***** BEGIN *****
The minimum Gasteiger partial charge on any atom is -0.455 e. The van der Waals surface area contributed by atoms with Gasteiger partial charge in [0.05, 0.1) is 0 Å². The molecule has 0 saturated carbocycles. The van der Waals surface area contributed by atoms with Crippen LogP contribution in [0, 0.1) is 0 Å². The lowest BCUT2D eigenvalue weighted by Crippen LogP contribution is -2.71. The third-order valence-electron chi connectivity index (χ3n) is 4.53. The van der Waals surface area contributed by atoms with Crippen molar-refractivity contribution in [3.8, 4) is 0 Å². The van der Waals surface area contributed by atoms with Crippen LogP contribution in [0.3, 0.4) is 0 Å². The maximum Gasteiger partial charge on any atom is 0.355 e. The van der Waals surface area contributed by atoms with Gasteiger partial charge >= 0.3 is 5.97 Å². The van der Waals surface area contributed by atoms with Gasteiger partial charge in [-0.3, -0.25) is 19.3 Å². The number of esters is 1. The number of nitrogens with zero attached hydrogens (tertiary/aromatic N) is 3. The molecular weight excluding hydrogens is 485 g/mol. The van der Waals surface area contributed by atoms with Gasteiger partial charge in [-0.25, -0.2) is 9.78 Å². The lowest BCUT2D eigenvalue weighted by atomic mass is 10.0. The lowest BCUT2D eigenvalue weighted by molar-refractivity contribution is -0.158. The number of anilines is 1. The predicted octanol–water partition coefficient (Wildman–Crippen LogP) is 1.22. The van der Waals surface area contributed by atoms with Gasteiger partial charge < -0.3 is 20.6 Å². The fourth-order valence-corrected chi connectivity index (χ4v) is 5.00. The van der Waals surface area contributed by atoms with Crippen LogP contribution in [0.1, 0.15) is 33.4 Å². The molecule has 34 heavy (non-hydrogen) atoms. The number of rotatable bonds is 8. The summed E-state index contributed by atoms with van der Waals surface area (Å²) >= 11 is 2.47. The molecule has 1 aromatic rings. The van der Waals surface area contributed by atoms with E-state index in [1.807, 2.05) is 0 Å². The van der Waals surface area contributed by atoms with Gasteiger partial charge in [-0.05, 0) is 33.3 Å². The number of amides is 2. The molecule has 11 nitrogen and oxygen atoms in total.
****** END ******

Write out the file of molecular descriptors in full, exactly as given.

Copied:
The minimum Gasteiger partial charge on any atom is -0.455 e. The van der Waals surface area contributed by atoms with Gasteiger partial charge in [0.05, 0.1) is 0 Å². The molecule has 0 saturated carbocycles. The van der Waals surface area contributed by atoms with Crippen LogP contribution in [0, 0.1) is 0 Å². The lowest BCUT2D eigenvalue weighted by Crippen LogP contribution is -2.71. The third-order valence-electron chi connectivity index (χ3n) is 4.53. The van der Waals surface area contributed by atoms with Crippen molar-refractivity contribution in [3.8, 4) is 0 Å². The van der Waals surface area contributed by atoms with Crippen LogP contribution in [0.3, 0.4) is 0 Å². The maximum Gasteiger partial charge on any atom is 0.355 e. The van der Waals surface area contributed by atoms with Gasteiger partial charge >= 0.3 is 5.97 Å². The van der Waals surface area contributed by atoms with Gasteiger partial charge in [-0.3, -0.25) is 19.3 Å². The number of esters is 1. The number of nitrogens with zero attached hydrogens (tertiary/aromatic N) is 3. The molecular weight excluding hydrogens is 485 g/mol. The van der Waals surface area contributed by atoms with Gasteiger partial charge in [-0.25, -0.2) is 9.78 Å². The lowest BCUT2D eigenvalue weighted by atomic mass is 10.0. The lowest BCUT2D eigenvalue weighted by molar-refractivity contribution is -0.158. The number of anilines is 1. The predicted octanol–water partition coefficient (Wildman–Crippen LogP) is 1.22. The van der Waals surface area contributed by atoms with Gasteiger partial charge < -0.3 is 20.6 Å². The fourth-order valence-corrected chi connectivity index (χ4v) is 5.00. The van der Waals surface area contributed by atoms with Crippen LogP contribution in [0.1, 0.15) is 33.4 Å². The molecule has 34 heavy (non-hydrogen) atoms. The number of rotatable bonds is 8. The summed E-state index contributed by atoms with van der Waals surface area (Å²) >= 11 is 2.47. The molecule has 1 aromatic rings. The van der Waals surface area contributed by atoms with E-state index in [1.807, 2.05) is 0 Å². The van der Waals surface area contributed by atoms with Gasteiger partial charge in [-0.05, 0) is 33.3 Å². The number of amides is 2. The molecule has 11 nitrogen and oxygen atoms in total.